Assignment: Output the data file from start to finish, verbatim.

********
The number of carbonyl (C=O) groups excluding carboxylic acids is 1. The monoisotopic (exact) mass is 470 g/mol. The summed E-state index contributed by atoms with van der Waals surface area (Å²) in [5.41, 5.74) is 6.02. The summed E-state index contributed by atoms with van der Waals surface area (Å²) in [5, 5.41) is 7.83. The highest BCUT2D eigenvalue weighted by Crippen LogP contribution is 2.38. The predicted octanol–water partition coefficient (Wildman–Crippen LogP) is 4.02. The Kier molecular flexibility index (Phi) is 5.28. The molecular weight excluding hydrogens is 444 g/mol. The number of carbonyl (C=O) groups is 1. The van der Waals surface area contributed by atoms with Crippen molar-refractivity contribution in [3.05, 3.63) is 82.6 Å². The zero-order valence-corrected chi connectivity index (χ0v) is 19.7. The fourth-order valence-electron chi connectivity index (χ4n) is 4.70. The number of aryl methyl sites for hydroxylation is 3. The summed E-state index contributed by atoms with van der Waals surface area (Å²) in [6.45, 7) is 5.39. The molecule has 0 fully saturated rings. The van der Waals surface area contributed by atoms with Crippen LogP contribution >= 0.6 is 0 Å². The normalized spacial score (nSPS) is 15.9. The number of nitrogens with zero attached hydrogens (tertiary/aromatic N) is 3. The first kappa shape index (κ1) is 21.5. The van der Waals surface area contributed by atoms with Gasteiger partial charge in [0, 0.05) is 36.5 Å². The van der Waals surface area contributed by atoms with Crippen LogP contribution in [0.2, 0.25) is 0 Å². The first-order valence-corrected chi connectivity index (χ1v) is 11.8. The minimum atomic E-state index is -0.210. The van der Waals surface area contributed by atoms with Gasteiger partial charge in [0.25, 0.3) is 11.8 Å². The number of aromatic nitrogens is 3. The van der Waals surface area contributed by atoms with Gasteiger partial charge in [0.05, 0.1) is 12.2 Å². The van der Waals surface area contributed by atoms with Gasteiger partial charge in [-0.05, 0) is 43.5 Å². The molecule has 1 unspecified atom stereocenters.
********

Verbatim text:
The number of carbonyl (C=O) groups excluding carboxylic acids is 1. The monoisotopic (exact) mass is 470 g/mol. The summed E-state index contributed by atoms with van der Waals surface area (Å²) in [5.41, 5.74) is 6.02. The summed E-state index contributed by atoms with van der Waals surface area (Å²) in [5, 5.41) is 7.83. The highest BCUT2D eigenvalue weighted by Crippen LogP contribution is 2.38. The predicted octanol–water partition coefficient (Wildman–Crippen LogP) is 4.02. The Kier molecular flexibility index (Phi) is 5.28. The molecular weight excluding hydrogens is 444 g/mol. The number of carbonyl (C=O) groups is 1. The van der Waals surface area contributed by atoms with Crippen molar-refractivity contribution in [3.05, 3.63) is 82.6 Å². The zero-order valence-corrected chi connectivity index (χ0v) is 19.7. The fourth-order valence-electron chi connectivity index (χ4n) is 4.70. The number of aryl methyl sites for hydroxylation is 3. The summed E-state index contributed by atoms with van der Waals surface area (Å²) in [6.45, 7) is 5.39. The molecule has 0 fully saturated rings. The van der Waals surface area contributed by atoms with Crippen LogP contribution >= 0.6 is 0 Å². The normalized spacial score (nSPS) is 15.9. The number of nitrogens with zero attached hydrogens (tertiary/aromatic N) is 3. The first kappa shape index (κ1) is 21.5. The van der Waals surface area contributed by atoms with Gasteiger partial charge in [0, 0.05) is 36.5 Å². The van der Waals surface area contributed by atoms with Crippen LogP contribution in [0.2, 0.25) is 0 Å². The first-order valence-corrected chi connectivity index (χ1v) is 11.8. The minimum atomic E-state index is -0.210. The van der Waals surface area contributed by atoms with Gasteiger partial charge in [0.25, 0.3) is 11.8 Å². The number of aromatic nitrogens is 3. The van der Waals surface area contributed by atoms with Gasteiger partial charge in [0.05, 0.1) is 12.2 Å². The van der Waals surface area contributed by atoms with Gasteiger partial charge in [-0.05, 0) is 43.5 Å². The molecule has 1 unspecified atom stereocenters.